Khyungpo Naljor was born in a year of the tiger in the southern part of Tibet, into a distinguished family. The clan of the Khyung, or Garuda, the legendary great bird that is guardian of the north. His father’s name was Khyungpo Chujar, and his mother’s, Tashi. Thus, his own name meant “the Yogin of the Garuda clan.” A portent marked his birth: The great Mahasiddha Amogha came flying through the air from India and made the prophecy that this newborn child, who was already highly realized, would in time come to India and there receive the profound transmissions that would make him a greater guide of beings. The qualities of Khyungpo Naljor began to manifest while he was still very young. When he was five years old, he told detailed stories about his past existences, and revealed insight into his lives to come, and into the future in general. By the age of ten he excelled in reading, writing, arithmetic and both Chinese and Indian astrology.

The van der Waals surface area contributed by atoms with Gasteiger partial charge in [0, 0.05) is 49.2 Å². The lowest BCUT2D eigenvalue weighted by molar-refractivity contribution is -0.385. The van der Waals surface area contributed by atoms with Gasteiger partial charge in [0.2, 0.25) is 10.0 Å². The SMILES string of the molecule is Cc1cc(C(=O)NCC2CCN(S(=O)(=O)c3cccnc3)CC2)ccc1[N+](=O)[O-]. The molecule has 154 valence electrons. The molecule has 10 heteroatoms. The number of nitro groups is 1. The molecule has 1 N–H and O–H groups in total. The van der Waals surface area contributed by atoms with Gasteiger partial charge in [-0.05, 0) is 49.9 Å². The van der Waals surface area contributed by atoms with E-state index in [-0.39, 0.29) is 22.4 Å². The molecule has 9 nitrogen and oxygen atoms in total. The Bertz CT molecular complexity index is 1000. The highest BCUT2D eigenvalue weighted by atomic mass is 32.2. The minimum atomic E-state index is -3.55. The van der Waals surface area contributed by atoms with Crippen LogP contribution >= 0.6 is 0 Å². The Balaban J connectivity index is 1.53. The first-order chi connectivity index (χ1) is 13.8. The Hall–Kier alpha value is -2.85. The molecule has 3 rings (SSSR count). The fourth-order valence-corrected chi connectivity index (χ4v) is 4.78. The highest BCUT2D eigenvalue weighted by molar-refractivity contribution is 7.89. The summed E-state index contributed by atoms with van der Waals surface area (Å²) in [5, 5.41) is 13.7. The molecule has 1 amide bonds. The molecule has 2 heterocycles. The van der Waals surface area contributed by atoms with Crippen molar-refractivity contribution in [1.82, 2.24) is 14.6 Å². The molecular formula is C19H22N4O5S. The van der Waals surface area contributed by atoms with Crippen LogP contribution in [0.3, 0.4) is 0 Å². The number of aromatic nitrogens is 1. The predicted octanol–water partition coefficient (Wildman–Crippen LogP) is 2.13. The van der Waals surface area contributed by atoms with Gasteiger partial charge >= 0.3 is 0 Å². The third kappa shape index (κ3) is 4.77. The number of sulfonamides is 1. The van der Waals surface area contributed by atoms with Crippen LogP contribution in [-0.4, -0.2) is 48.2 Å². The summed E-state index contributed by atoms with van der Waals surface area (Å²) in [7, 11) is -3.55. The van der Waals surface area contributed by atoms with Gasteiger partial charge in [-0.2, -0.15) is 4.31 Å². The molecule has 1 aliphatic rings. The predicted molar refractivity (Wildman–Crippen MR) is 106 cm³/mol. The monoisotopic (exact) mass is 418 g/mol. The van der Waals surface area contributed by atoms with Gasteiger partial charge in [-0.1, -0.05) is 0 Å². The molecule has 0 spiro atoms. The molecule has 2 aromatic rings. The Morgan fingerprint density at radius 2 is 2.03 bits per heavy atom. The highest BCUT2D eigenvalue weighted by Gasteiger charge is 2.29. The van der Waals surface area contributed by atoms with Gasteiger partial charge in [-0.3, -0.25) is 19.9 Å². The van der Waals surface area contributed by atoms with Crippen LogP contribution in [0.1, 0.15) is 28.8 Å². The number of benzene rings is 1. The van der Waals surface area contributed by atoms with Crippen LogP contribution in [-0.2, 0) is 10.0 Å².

At twelve, in accordance with the tradition on his father’s side of the family, he studied the Bon teachings. Later on he practiced Dzogchen, and finally, Mahamudra. Then, taking jewels and gold dust to present as offering, he left for India and Nepal in search of teachings during his journeys Khyungpo Naljor was unconcerned about comforts for himself and endured much hardship. Over the course of seven journeys, he studied with a hundred and fifty sages and fifty great adepts. He adopted four of his teachers as his glorious Root Lamas, of these; the wisdom Dakini’s Niguma and Sukhasiddi had received direct transmissions from Vajradhara the enlightened enjoyment body of the sixth Buddha. They took delight in Khyungpo Naljor and granted him the ultimate oral instructions that cut off all distractions and practiced single-pointed. All doubts were allayed and he obtained both extraordinary and common Siddhis. Khyungpo Naljor established his monastic seat in Shang–which is how the lineage got its name Shangpa. He passed away in 1139, at the age of 150.